Anyway, after all this philosophizing, I jumped on board with the project, because sometimes excessive thinking can be a perverse kind of paralysis in itself. For me, the gains of democratic activism, community participation, and consciousness raising about obesity far outweighed my ivory tower doubts about whether this campaign would change American life as we know it. Rather, it will make some kind of positive difference, and that is enough for me.


4 Responses to “Value the Meal”

  1. 1 David Short
    July 29, 2010 at 2:52 pm

    This was interesting, and I certainly agree with most of your points. However, I think your contention that this evades criticisms that this should be about parental responsibility is flawed. Yes, children have time when they are uncontrolled by their parents; however, how are they getting the money to buy McDonald’s for themselves if they’re still at this “impressionable” age where advertising somehow magically effects them more than anyone else? If you don’t want your kids eating bad food, then feed them healthy food, and don’t give them $10 every time they ask for it. Ultimately, I think decreasing the advertising focused towards children would be a beneficial goal, but one that should probably exist much more broadly than just aiming at fast food. I think the Christian indoctrination of children under the guise of healthy eating that comes with Veggie Tales is just as insidious as Ronald McDonald. (interesting random side note about the effectiveness of advertising, a study a while back found that over half of chinese children identify McDonald’s as a domestic brand)

    • 2 questionbeggar
      July 29, 2010 at 3:41 pm

      David! Thanks for this response.

      Yes, some nice points. I think the factoid about branding in China is pretty startling, and your point about alternative forms of indoctrination is very real and something I didn’t think about.

      Still, I want to put the point about parental involvement a little differently in response to your concerns. You say that parents shouldn’t give spending money to their kids if they know they will buy fast food, and that seems right, and in fact there are many many things parents could do to reduce fast food consumption by their kids. I used the shock collar as a fanciful example, but they might check what the friends of their kids eat, or they might give them less money, or they might cook more, etc etc. Still though, these activities have costs, and a parent might think that rather than having each parent use many costly monitoring strategies to protect their kids, they could all get together and attack the source of their kids demand for unhealthy food (obviously, it would only be one source of their desire for fast food. The taste is probably important too).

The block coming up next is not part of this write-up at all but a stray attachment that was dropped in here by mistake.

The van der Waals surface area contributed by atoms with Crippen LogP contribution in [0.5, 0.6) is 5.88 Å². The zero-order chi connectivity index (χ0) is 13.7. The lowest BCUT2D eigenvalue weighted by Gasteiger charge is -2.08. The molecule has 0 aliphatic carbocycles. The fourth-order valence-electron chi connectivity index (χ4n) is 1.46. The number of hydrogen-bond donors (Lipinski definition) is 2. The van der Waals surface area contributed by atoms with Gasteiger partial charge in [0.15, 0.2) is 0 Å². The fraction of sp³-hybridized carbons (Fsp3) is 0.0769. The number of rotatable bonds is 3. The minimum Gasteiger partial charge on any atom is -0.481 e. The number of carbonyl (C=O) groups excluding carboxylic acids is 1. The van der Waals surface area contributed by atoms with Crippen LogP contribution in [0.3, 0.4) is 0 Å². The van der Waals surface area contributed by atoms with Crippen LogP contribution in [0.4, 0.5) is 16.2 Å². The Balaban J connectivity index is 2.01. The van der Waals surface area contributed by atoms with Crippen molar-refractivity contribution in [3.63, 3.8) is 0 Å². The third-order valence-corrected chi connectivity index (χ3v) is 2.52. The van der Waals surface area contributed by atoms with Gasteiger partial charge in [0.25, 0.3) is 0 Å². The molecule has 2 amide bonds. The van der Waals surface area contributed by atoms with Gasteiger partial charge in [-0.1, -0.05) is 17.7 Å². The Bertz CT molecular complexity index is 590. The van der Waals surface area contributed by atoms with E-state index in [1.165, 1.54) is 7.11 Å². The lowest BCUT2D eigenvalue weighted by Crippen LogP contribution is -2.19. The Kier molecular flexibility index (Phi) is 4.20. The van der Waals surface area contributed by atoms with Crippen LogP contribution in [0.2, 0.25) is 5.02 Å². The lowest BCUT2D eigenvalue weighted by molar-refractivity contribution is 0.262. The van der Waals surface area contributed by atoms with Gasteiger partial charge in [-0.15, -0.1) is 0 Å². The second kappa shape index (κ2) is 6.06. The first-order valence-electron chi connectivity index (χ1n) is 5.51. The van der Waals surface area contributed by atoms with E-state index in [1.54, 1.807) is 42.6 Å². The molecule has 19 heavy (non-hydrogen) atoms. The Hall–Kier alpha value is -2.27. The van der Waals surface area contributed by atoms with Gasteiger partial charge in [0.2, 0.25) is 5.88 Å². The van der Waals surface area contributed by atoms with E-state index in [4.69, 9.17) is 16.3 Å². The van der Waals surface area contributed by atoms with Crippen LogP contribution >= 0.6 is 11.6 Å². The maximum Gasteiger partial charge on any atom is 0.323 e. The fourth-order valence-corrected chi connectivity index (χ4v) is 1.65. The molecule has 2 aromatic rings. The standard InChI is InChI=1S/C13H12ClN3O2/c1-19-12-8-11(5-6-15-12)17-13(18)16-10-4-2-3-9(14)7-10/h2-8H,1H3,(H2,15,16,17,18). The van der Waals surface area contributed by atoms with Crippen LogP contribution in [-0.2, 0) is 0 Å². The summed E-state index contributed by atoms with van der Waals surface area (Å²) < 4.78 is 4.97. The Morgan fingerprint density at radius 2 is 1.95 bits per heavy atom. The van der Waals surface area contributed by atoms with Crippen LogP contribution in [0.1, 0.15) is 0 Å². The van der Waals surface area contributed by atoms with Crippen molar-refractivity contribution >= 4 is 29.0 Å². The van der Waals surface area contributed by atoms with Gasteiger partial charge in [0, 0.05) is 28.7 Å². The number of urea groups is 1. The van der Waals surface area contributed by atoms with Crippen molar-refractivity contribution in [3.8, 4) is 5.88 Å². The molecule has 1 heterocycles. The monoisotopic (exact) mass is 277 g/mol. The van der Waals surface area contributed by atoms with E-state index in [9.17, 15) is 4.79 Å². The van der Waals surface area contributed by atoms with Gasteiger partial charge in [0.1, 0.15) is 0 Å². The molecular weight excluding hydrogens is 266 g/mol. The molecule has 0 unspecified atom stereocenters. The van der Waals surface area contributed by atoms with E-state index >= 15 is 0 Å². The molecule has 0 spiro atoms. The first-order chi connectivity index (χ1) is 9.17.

But if this is easier, than attacking marketing just IS the fulfillment of their parental responsibilities, just through a collective and possibly more efficient/effective avenue.

      Glad you stopped to read a little bit.

  2. 3 J-Stew
    August 8, 2010 at 4:47 pm

    Hey David,

    Good comment.

    Child advertising and marketing in general isn’t something that I had thought much about before. I was really influenced by a couple of books/documentaries that I’ve read on the history of advertising. Google Edward Bernays for more on that.

    You should take a look at a couple of things:

    1. Google “The Nag Factor” and “Pester Power.” Here’s a brief description of it from the Center for a New American Dream. http://www.newdream.org/kids/poll.php
    2. Corporations wouldn’t spend the amount of $$ advertising directly to kids unless it was EXTREMELY effective. I’m of the opinion that kids shouldn’t be marketed to PERIOD, which used to be the case before the 70’s before the FTC lost the power to regulate that kind of marketing. As a result, the purchasing power of kids and teens has exploded. Check out The Campaign for a Commercial Free Childhood (started at Harvard) for more resources. http://www.commercialexploitation.org/